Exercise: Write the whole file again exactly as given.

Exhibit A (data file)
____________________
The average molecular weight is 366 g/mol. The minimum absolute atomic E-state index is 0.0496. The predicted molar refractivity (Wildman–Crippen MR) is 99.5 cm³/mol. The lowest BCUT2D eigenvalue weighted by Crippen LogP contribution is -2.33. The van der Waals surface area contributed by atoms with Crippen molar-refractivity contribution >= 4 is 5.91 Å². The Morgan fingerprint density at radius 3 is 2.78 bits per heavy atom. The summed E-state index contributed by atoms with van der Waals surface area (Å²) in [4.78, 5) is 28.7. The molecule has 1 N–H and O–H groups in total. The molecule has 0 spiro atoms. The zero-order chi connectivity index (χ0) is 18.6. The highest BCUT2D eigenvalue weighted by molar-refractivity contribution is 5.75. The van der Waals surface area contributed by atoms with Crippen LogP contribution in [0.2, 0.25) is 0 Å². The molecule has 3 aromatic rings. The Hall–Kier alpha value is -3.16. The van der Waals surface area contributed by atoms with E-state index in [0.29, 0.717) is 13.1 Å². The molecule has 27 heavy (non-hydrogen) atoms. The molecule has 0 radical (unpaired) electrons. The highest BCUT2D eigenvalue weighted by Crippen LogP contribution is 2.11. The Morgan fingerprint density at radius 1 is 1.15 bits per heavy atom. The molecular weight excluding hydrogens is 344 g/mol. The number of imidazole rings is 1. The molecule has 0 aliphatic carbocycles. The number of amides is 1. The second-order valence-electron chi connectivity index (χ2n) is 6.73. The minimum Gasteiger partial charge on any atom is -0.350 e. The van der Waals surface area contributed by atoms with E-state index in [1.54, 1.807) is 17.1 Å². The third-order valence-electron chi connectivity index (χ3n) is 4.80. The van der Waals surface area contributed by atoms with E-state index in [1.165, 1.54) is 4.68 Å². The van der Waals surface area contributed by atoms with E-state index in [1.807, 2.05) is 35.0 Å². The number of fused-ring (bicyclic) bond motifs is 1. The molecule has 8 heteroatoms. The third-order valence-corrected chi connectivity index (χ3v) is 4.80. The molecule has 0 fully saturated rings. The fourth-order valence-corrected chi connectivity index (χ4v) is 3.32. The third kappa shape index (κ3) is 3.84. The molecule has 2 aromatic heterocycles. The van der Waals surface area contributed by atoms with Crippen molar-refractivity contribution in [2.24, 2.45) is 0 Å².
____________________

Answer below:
The average molecular weight is 366 g/mol. The minimum absolute atomic E-state index is 0.0496. The predicted molar refractivity (Wildman–Crippen MR) is 99.5 cm³/mol. The lowest BCUT2D eigenvalue weighted by Crippen LogP contribution is -2.33. The van der Waals surface area contributed by atoms with Crippen molar-refractivity contribution >= 4 is 5.91 Å². The Morgan fingerprint density at radius 3 is 2.78 bits per heavy atom. The summed E-state index contributed by atoms with van der Waals surface area (Å²) in [4.78, 5) is 28.7. The molecule has 1 N–H and O–H groups in total. The molecule has 0 spiro atoms. The zero-order chi connectivity index (χ0) is 18.6. The highest BCUT2D eigenvalue weighted by molar-refractivity contribution is 5.75. The van der Waals surface area contributed by atoms with Crippen LogP contribution in [0.2, 0.25) is 0 Å². The molecule has 3 aromatic rings. The Hall–Kier alpha value is -3.16. The van der Waals surface area contributed by atoms with E-state index in [0.29, 0.717) is 13.1 Å². The molecule has 27 heavy (non-hydrogen) atoms. The molecule has 0 radical (unpaired) electrons. The highest BCUT2D eigenvalue weighted by Crippen LogP contribution is 2.11. The Morgan fingerprint density at radius 1 is 1.15 bits per heavy atom. The molecular weight excluding hydrogens is 344 g/mol. The number of imidazole rings is 1. The molecule has 0 aliphatic carbocycles. The number of amides is 1. The second-order valence-electron chi connectivity index (χ2n) is 6.73. The minimum Gasteiger partial charge on any atom is -0.350 e. The van der Waals surface area contributed by atoms with E-state index in [1.54, 1.807) is 17.1 Å². The third-order valence-electron chi connectivity index (χ3n) is 4.80. The van der Waals surface area contributed by atoms with E-state index in [1.165, 1.54) is 4.68 Å². The van der Waals surface area contributed by atoms with E-state index in [1.807, 2.05) is 35.0 Å². The number of fused-ring (bicyclic) bond motifs is 1. The molecule has 8 heteroatoms. The third-order valence-corrected chi connectivity index (χ3v) is 4.80. The molecule has 0 fully saturated rings. The fourth-order valence-corrected chi connectivity index (χ4v) is 3.32. The third kappa shape index (κ3) is 3.84. The molecule has 2 aromatic heterocycles. The van der Waals surface area contributed by atoms with Crippen molar-refractivity contribution in [2.24, 2.45) is 0 Å².